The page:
March 2, 2018

Blu-Ray Review: FACES PLACES (Visages Villages)

Directed by and Starring Agnes Varda & JR. (2017/89 min).

Though nominated for Best Documentary Feature at this year's Oscars, Faces Places doesn't seem like it would have much of a chance of winning. Not because it isn't worthy, but the film isn't about a dead musician, criminal injustice or a dark chapter in recent history.

Instead, Face Places is a cute, disarming and ultimately heartfelt chronicle of a road-trip taken by Agnes Varda & JR, who also directed the film. They embark on a journey through France, plastering their unique brand of photographic art on abandoned homes, railroad cars, barns, stone ruins...anywhere it can be appreciated - however temporarily - by the locals.

Varda is an 83-year-old filmmaker who first gained fame as part of the French New Wave movement and still revered for her visual style. JR is a young photographer/street artist who appears to specialize in mural-sized portraits. This veritable odd couple have a mutual respect for each other and the people they choose as subjects for their art. They visit a wide variety of locations, from inner cities to rural farms to coastal villages, shooting those who live or work there, then blowing up the photos to massive proportions and creatively pasting them in places which best represent the community.

This unfortunate gentleman is about to discover not everyone in the neighborhood enjoys the luxury of indoor plumbing.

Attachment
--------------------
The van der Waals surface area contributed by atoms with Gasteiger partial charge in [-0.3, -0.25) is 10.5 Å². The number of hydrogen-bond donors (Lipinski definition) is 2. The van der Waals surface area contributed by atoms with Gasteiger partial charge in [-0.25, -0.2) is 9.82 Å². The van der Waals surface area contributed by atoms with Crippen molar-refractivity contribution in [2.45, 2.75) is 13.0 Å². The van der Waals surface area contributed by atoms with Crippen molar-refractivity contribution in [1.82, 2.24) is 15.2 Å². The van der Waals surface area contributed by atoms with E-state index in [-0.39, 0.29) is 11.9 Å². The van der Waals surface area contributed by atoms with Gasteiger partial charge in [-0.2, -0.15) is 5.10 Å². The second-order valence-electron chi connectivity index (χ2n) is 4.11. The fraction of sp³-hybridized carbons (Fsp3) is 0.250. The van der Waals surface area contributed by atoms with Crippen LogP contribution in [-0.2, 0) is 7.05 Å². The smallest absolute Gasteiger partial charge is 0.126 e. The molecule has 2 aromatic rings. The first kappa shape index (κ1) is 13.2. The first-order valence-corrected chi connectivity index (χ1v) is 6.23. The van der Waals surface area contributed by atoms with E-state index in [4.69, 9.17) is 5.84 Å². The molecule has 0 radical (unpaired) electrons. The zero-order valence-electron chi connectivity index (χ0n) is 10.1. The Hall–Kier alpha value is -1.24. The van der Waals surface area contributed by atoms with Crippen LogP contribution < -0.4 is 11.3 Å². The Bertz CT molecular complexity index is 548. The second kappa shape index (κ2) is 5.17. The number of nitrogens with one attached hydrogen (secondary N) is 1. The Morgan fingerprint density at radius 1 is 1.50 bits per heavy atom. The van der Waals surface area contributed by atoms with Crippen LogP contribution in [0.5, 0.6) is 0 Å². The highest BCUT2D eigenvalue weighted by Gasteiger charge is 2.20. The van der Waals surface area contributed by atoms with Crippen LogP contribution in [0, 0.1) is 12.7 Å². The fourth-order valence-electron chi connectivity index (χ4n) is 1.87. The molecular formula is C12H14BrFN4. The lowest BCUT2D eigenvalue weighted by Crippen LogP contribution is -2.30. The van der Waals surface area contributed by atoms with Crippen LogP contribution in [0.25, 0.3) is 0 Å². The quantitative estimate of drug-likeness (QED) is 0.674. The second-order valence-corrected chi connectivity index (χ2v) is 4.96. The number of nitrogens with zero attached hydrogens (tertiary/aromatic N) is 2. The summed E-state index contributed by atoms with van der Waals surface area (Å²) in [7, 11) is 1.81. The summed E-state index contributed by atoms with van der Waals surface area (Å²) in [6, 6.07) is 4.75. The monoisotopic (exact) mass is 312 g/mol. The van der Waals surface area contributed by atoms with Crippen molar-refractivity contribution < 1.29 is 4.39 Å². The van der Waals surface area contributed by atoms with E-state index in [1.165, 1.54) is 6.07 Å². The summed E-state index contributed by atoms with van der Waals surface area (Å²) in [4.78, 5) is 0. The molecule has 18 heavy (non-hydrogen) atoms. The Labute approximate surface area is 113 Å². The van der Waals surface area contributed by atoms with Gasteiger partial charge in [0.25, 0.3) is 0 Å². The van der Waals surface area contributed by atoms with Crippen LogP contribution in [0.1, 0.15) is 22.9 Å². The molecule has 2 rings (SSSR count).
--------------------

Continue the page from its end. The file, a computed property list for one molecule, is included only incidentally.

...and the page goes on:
The results are visually impressive, often haunting, but that's only part of this story. Faces Places is also about the people they encounter in their travels. We learn about their pasts, their families, how their chosen occupations have influenced or directed their lives. Especially interesting - occasionally quite moving - are their reactions to the art they've become part of. Episodically presented, we spend a short time with each individual or group before moving on to another location...and another story. My personal favorite segments are the amusing visit to some goat farms and a poignant story of an old woman who's the last resident of a tract neighborhood scheduled for demolition.

Agnes and JR search The Louvre for Dogs Playing Poker.
The one constant is the relationship between Agnes and JR, who don't have a master plan beyond hitting the road and seeing what happens. Though technically a documentary, Faces Places plays like a road movie with these two as the central characters, and we learn much about them during the trip (especially, Agnes, who seems somewhat melancholy, despite always appearing in good spirits). They are genuinely likable and appear to grow closer to each other during the course of the film. This culminates in a surprisingly emotional climax that's truly touching.

I'd love to see these two defy the odds and the stage on Oscar night to receive a statue. Faces Places tells a sweet, visually-arresting story that's as captivating as any fictional "personal journey" film that comes to mind. This is a small winner all-around.

FEATURETTE: "Chance is the Best Assistant: Agnes Varda and JR on Faces Places" (interview with the filmmakers); "Music" (a feature on composer Matthieu Chedid).
"LETTERS" and "CABIN" (essentially two deleted scenes)

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